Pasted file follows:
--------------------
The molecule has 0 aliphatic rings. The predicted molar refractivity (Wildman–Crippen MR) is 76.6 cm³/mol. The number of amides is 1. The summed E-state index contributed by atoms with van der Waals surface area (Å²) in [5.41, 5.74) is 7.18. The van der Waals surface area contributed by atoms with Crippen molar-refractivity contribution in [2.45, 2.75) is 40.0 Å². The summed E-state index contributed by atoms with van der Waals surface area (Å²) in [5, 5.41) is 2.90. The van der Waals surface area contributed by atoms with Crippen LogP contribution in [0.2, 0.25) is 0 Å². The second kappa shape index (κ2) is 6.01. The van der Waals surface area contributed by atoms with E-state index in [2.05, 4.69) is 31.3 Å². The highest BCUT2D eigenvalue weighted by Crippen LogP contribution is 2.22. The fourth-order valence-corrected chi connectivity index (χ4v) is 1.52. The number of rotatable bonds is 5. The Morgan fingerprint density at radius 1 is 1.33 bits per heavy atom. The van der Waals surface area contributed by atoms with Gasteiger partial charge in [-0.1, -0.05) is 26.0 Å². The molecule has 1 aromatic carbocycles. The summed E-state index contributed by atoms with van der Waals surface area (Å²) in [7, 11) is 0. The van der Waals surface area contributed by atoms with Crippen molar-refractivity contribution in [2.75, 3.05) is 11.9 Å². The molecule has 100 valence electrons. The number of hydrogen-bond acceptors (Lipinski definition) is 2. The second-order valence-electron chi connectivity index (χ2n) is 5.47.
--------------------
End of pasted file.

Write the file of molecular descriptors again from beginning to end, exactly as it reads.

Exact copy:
The molecule has 0 aliphatic rings. The predicted molar refractivity (Wildman–Crippen MR) is 76.6 cm³/mol. The number of amides is 1. The summed E-state index contributed by atoms with van der Waals surface area (Å²) in [5.41, 5.74) is 7.18. The van der Waals surface area contributed by atoms with Crippen molar-refractivity contribution in [2.45, 2.75) is 40.0 Å². The summed E-state index contributed by atoms with van der Waals surface area (Å²) in [5, 5.41) is 2.90. The van der Waals surface area contributed by atoms with Crippen LogP contribution in [0.2, 0.25) is 0 Å². The second kappa shape index (κ2) is 6.01. The van der Waals surface area contributed by atoms with E-state index in [2.05, 4.69) is 31.3 Å². The highest BCUT2D eigenvalue weighted by Crippen LogP contribution is 2.22. The fourth-order valence-corrected chi connectivity index (χ4v) is 1.52. The number of rotatable bonds is 5. The Morgan fingerprint density at radius 1 is 1.33 bits per heavy atom. The van der Waals surface area contributed by atoms with Gasteiger partial charge in [-0.1, -0.05) is 26.0 Å². The molecule has 1 aromatic carbocycles. The summed E-state index contributed by atoms with van der Waals surface area (Å²) in [7, 11) is 0. The van der Waals surface area contributed by atoms with Crippen molar-refractivity contribution in [2.75, 3.05) is 11.9 Å². The molecule has 100 valence electrons. The number of hydrogen-bond acceptors (Lipinski definition) is 2. The second-order valence-electron chi connectivity index (χ2n) is 5.47.